Graphene, impermeable to all gases and liquids, can easily allow protons to pass through it, University of Manchester researchers have found.
Published in the journal Nature, the discovery could revolutionize fuel cells and other hydrogen-based technologies as they require a barrier that only allow protons - hydrogen atoms stripped off their electrons - to pass through.
In addition, graphene membranes could be used to sieve hydrogen gas out of the atmosphere, where it is present in minute quantities, creating the possibility of electric generators powered by air.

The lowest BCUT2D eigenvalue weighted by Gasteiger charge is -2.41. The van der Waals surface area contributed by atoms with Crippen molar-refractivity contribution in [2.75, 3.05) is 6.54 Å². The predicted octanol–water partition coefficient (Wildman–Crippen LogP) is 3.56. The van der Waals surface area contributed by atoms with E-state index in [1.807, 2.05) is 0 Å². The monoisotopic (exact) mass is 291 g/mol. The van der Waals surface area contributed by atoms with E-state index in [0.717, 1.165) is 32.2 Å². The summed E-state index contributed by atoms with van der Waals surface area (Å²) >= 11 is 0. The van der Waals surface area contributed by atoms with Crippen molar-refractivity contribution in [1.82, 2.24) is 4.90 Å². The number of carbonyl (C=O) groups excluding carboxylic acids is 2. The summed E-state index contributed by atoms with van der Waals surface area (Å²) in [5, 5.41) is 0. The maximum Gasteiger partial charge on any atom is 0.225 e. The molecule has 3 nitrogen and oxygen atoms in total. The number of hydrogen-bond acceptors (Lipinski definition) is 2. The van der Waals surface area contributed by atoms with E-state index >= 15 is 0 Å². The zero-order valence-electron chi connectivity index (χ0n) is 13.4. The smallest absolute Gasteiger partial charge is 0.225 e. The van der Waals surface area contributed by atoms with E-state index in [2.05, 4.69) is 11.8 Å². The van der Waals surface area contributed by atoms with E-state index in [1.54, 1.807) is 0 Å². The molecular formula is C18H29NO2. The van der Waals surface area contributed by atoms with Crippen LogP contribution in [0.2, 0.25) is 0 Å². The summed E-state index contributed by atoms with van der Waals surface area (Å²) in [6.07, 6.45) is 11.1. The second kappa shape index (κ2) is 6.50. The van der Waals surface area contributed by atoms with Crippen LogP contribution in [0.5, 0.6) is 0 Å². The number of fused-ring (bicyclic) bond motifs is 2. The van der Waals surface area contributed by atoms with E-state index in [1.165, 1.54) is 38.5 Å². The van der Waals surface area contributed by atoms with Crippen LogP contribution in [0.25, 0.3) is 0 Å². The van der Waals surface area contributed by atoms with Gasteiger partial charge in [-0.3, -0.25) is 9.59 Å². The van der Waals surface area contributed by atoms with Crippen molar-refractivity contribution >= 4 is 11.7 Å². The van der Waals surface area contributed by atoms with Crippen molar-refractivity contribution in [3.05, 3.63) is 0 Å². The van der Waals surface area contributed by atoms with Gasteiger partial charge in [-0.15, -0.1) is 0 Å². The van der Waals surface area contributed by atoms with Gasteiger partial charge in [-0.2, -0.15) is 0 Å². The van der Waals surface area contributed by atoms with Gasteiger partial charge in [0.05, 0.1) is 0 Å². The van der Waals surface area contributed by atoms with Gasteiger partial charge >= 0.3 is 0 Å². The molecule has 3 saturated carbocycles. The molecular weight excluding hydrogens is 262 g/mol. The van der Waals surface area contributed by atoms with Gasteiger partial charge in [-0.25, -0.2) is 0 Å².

One-atom thick material graphene, first isolated and explored in 2004 by a team at The University of Manchester, is renowned for its barrier properties, which has a number of uses in applications such as corrosion-proof coatings and impermeable packaging.
For example, it would take the lifetime of the universe for hydrogen, the smallest of all atoms, to pierce a graphene monolayer.
Now a group led by Sir Andre Geim tested whether protons are also repelled by graphene. They fully expected that protons would be blocked, as existing theory predicted as little proton permeation as for hydrogen.